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Moe: Political institutions

Disclaimer. Don't rely on these old notes in lieu of reading the literature, but they can jog your memory. As a grad student long ago, my peers and I collaborated to write and exchange summaries of political science research. I posted them to a wiki-style website. "Wikisum" is now dead but archived here. I cannot vouch for these notes' accuracy, nor can I say who wrote them.

Moe. 1990. Political institutions: The neglected side of the story. Journal of Law, Economics, and Organization 6:213-253.


  1. The unneglected side: The "new institutionalists" (what Moe calls "positive theory of institutions") employ their core technology (a combination of social choice and economics) to study how institutions solve collective action problems. They generally view institutions as an agreement that enables us to act.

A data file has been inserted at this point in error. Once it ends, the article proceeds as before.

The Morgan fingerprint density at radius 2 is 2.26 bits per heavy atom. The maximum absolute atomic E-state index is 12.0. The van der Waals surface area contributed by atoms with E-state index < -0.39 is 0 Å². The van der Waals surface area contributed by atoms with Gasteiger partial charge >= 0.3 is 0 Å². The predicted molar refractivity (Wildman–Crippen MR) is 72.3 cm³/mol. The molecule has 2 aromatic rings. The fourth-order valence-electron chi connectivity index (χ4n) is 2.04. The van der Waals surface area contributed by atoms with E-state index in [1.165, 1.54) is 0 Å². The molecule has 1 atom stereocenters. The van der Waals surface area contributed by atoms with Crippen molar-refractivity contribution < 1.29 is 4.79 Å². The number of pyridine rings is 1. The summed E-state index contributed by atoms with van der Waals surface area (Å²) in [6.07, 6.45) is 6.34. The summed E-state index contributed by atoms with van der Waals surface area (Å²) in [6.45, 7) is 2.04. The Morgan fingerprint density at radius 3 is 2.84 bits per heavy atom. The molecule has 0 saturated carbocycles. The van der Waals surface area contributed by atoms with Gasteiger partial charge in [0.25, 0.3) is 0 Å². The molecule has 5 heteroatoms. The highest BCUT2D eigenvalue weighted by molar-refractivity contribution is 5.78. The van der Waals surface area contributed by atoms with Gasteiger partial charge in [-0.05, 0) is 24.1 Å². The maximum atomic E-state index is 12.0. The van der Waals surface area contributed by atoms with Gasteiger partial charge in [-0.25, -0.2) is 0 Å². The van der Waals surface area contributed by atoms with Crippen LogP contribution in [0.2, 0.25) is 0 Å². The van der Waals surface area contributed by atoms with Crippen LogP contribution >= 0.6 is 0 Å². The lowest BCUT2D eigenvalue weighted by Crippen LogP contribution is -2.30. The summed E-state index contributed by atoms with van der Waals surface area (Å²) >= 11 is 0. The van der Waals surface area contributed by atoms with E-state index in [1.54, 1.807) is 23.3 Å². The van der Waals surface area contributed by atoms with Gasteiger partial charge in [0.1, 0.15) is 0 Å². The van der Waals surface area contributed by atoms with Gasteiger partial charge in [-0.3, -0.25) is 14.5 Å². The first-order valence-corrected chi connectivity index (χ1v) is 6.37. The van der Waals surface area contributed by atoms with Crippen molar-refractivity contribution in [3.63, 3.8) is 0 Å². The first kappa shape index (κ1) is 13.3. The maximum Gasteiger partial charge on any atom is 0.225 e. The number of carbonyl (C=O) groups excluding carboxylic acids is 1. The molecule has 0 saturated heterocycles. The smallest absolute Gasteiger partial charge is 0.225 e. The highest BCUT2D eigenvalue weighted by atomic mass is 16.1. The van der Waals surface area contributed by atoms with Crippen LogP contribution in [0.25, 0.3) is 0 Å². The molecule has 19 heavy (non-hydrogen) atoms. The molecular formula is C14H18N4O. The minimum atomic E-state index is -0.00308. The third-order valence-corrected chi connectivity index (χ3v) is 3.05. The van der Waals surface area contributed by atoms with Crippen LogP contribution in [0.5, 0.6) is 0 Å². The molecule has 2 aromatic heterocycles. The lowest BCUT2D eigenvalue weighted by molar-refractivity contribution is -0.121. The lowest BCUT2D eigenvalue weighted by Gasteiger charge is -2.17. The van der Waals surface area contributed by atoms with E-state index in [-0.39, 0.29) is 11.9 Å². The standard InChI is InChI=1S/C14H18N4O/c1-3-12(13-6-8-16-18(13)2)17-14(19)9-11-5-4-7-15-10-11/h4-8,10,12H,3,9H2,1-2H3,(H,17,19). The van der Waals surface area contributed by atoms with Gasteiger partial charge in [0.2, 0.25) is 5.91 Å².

2. The neglected side: Institutions are themselves a result of politics and decisionmaking. Like other public policies, institutional design results from an "authoritative means by which some people may legally force other people to accept outcomes they would never agree to voluntarily" (250). They neglect to consider how "political institutions are also weapons of coercion and redistribution" (213).

Result of this neglect: Many of the other scholars working on political institutions "regard positive theory as irrelevant to what they do. And to a large extent they are right" (249). Thus, Moe offers a "friendly warning about the autopilot features of" new institutionalist ideology that lead them to look primarily at one side of the story, "to encourage mid-course corrections that might help accelerate their progress" (250).

Moe concludes by listing several ideas for future research along these lines.

Research by the same authors

Research on similar subjects


Moe, Terry (author)Comparative PoliticsBureaucracyInstitutionsRedistributionInformationUncertainty

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